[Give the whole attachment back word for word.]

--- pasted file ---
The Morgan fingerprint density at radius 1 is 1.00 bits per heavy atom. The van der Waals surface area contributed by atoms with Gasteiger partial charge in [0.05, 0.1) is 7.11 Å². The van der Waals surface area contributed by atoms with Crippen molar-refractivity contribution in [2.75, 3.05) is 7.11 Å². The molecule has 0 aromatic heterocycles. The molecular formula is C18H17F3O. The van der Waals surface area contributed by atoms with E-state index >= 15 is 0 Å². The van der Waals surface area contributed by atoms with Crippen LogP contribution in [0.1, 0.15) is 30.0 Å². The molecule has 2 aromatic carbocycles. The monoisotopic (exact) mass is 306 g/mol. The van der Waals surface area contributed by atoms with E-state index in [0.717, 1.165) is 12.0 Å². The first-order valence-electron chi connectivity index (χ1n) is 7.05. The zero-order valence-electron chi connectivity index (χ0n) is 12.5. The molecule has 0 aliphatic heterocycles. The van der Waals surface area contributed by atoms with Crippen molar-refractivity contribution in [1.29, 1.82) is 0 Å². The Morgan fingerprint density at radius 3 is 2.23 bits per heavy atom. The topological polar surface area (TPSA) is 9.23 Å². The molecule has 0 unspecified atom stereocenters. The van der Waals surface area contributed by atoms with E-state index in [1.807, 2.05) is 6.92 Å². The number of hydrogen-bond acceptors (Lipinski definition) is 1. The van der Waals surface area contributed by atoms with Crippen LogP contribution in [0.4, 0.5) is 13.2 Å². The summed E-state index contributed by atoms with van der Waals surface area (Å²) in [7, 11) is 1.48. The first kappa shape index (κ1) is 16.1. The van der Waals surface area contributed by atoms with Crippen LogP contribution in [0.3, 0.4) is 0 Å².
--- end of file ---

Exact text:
The Morgan fingerprint density at radius 1 is 1.00 bits per heavy atom. The van der Waals surface area contributed by atoms with Gasteiger partial charge in [0.05, 0.1) is 7.11 Å². The van der Waals surface area contributed by atoms with Crippen molar-refractivity contribution in [2.75, 3.05) is 7.11 Å². The molecule has 0 aromatic heterocycles. The molecular formula is C18H17F3O. The van der Waals surface area contributed by atoms with E-state index >= 15 is 0 Å². The van der Waals surface area contributed by atoms with Crippen LogP contribution in [0.1, 0.15) is 30.0 Å². The molecule has 2 aromatic carbocycles. The monoisotopic (exact) mass is 306 g/mol. The van der Waals surface area contributed by atoms with E-state index in [0.717, 1.165) is 12.0 Å². The first-order valence-electron chi connectivity index (χ1n) is 7.05. The zero-order valence-electron chi connectivity index (χ0n) is 12.5. The molecule has 0 aliphatic heterocycles. The van der Waals surface area contributed by atoms with Crippen molar-refractivity contribution in [1.29, 1.82) is 0 Å². The Morgan fingerprint density at radius 3 is 2.23 bits per heavy atom. The topological polar surface area (TPSA) is 9.23 Å². The molecule has 0 unspecified atom stereocenters. The van der Waals surface area contributed by atoms with E-state index in [1.807, 2.05) is 6.92 Å². The number of hydrogen-bond acceptors (Lipinski definition) is 1. The van der Waals surface area contributed by atoms with Crippen LogP contribution in [0.4, 0.5) is 13.2 Å². The summed E-state index contributed by atoms with van der Waals surface area (Å²) in [7, 11) is 1.48. The first kappa shape index (κ1) is 16.1. The van der Waals surface area contributed by atoms with Crippen LogP contribution in [0.3, 0.4) is 0 Å².